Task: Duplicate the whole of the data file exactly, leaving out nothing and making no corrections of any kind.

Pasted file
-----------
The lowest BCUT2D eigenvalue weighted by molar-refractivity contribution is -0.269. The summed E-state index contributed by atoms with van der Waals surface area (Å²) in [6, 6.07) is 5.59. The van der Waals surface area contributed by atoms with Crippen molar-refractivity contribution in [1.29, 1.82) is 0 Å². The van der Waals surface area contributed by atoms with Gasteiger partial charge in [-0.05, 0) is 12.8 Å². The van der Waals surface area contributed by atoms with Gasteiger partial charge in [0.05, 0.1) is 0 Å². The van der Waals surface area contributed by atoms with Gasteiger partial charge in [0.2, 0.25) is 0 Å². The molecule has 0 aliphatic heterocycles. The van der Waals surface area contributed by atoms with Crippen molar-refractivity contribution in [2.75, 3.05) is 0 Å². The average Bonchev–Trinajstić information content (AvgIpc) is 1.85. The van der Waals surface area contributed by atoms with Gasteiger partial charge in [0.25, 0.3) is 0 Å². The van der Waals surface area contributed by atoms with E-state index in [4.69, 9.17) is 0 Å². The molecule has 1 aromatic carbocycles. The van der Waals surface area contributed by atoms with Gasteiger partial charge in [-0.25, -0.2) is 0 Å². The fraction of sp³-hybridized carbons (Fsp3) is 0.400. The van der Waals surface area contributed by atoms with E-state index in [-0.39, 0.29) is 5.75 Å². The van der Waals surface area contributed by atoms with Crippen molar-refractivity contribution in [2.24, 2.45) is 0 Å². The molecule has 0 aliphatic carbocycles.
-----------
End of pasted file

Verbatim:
The lowest BCUT2D eigenvalue weighted by molar-refractivity contribution is -0.269. The summed E-state index contributed by atoms with van der Waals surface area (Å²) in [6, 6.07) is 5.59. The van der Waals surface area contributed by atoms with Crippen molar-refractivity contribution in [1.29, 1.82) is 0 Å². The van der Waals surface area contributed by atoms with Gasteiger partial charge in [-0.05, 0) is 12.8 Å². The van der Waals surface area contributed by atoms with Gasteiger partial charge in [0.05, 0.1) is 0 Å². The van der Waals surface area contributed by atoms with Gasteiger partial charge in [0.2, 0.25) is 0 Å². The molecule has 0 aliphatic heterocycles. The van der Waals surface area contributed by atoms with Crippen molar-refractivity contribution in [2.75, 3.05) is 0 Å². The average Bonchev–Trinajstić information content (AvgIpc) is 1.85. The van der Waals surface area contributed by atoms with Gasteiger partial charge in [0.25, 0.3) is 0 Å². The van der Waals surface area contributed by atoms with E-state index in [4.69, 9.17) is 0 Å². The molecule has 1 aromatic carbocycles. The van der Waals surface area contributed by atoms with Gasteiger partial charge in [-0.25, -0.2) is 0 Å². The fraction of sp³-hybridized carbons (Fsp3) is 0.400. The van der Waals surface area contributed by atoms with E-state index in [-0.39, 0.29) is 5.75 Å². The van der Waals surface area contributed by atoms with Crippen molar-refractivity contribution in [2.24, 2.45) is 0 Å². The molecule has 0 aliphatic carbocycles.